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The first bread I remember well was a huge round white Italian loaf that came in a paper bag and was bought at the Ainslie shops in Canberra, the city where I was born.

On my fourteenth birthday, mum took me to Canberra for a shopping trip and we stayed in a little hotel and I spent all morning toasting slices of bread and eating them with sliced ham.

Yesterday, I needed to make some breadcrumbs for a chicken parmigiana I was making for a catering gig with a local fly fishing outfitter [Kootenai Canyon Anglers]

Good bread like that crusty Italian loaf has been hard to come by in Troy, Montana until recently, with several local bakers at the farmers market now selling excellent loaves.

But the market is only on Fridays, so I went to the store and stared for a while, trying not to breathe in the sweet chemically smell of the bread aisle.

A sea of soft white and brown bread looked back at me, bread I knew would turn to a gummy paste in the food processor.

I needed a dry, open-crumbed bread – the type of bread for which breaded foods were invented to use up, along with the classic old bread dishes like Panzanella, Fattoush, bread pudding and that Spanish soup with bread and almonds.

There’s a casual assumption that such bread can be found in the US – a food mag I subscribe to, Bon Appetit, often ends a recipe with “serve with crusty bread,” as though such a thing is easy to find.

But crusty bread is harder to find than other hard-to-find ingredients. Sumac, leaf gelatin, nigella seeds and Korean chilli can be ordered online, while fresh bread is a purely local delicacy.

Recent trips to Denver, Colorado and Seattle, Washington showed me that finding good bread is not a rural problem.

At the farmer’s market in Arvada, Denver, there were superb fresh peaches and melons whose stems were still dripping from where they had been pulled from the vine. But I knew at first glance that the bakery stall was baking quick yeasted bread – puffy oversized croissants with no visible layers and fat white “French” loaves prevailed.

Trips to two huge supermarkets and a natural grocer also yielded zero loaves of crusty bread, and we were content with an organic, seeded loaf which somehow still had the same texture as soft white bread.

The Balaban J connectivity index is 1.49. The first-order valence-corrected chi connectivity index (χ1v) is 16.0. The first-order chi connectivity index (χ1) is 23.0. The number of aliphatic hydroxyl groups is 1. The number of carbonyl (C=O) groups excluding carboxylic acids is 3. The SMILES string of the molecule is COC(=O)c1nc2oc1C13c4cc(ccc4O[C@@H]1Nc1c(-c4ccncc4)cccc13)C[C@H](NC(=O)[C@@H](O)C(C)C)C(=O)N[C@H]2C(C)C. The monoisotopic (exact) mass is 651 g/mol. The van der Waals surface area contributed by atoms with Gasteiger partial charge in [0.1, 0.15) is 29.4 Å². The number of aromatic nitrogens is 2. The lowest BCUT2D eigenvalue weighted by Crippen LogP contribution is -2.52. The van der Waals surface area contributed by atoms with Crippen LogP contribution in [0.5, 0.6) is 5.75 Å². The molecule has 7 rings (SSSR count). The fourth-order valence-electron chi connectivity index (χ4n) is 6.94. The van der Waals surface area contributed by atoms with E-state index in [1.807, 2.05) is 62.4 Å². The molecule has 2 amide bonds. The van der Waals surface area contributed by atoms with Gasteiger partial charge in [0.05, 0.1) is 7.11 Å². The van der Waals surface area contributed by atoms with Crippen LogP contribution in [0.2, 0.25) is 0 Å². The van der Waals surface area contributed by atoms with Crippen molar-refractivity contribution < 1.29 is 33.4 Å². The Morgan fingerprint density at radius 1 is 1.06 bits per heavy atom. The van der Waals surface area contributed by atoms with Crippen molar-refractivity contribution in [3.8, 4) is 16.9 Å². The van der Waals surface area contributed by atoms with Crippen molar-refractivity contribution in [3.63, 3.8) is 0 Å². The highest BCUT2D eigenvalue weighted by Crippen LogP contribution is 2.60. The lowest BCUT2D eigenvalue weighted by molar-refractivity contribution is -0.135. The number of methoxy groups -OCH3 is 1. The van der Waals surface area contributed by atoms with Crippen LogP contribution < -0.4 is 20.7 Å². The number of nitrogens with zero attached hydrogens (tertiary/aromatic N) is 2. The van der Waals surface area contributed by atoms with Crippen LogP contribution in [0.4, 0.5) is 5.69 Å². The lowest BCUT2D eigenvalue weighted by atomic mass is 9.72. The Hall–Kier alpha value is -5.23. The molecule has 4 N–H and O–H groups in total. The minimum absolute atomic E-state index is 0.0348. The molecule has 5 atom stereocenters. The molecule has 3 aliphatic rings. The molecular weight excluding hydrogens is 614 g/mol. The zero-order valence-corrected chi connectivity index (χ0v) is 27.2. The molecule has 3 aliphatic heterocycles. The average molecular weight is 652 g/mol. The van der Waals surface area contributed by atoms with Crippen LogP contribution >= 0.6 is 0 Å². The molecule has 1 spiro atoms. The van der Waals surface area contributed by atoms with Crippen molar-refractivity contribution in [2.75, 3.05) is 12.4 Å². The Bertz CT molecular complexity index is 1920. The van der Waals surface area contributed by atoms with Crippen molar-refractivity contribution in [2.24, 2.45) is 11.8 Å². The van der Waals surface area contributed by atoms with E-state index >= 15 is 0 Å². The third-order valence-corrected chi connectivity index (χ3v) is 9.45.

[If you can, support your local bakery or farmers market baker instead of buying supermarket bread – you’ll avoid the chemicals which mean bread can have a best by date three weeks in the future]

Apparently, Christopher Columbus brought sourdough culture [a tangy, tasty wild yeast used exclusively before commercial yeasts overtook] with him on the boat in 1492 – but the American bread situation has gone steadily downhill since then, to arrive at this:

hot dog

What makes Americans so fond of pappy white bread? is it a history of dental problems that make chewing a crust too difficult? a love of commercialisation? or is it just that when Columbus’ sourdough was abandoned, people forgot what good bread tastes like and they’ve never remembered?

It’s ironic that there is at face value so much choice around bread in this country. Visit any diner and order a breakfast plate and the waitress will drill you with options for your accompanying toast:

“We have wheat, white, sourdough, English muffins, bagels, rye, marbled rye …”

But the bread all tastes the same [except when there is a caraway involved].

Rye bread often has a tiny percentage of actual rye flour, and is not even made brown with the traditional sweetener – molasses – but is coloured with caramel dye.

Of course, there is a time and a place for pappy white bread. Soft white bread is popular in Australia too – and sometimes it’s the best bread for the job, as it is in the case of fairy bread [an Australian tradition for birthday parties – heavily buttered white bread covered with sprinkles and cut into triangles].

At home in Australia, at our monthly market in Candelo,  the primary school still sells fat sausages on a stick and hamburgers with grilled onions, sliced tomato and shredded iceberg lettuce sandwiched between buttered white bread, which they’ve done since the early eighties.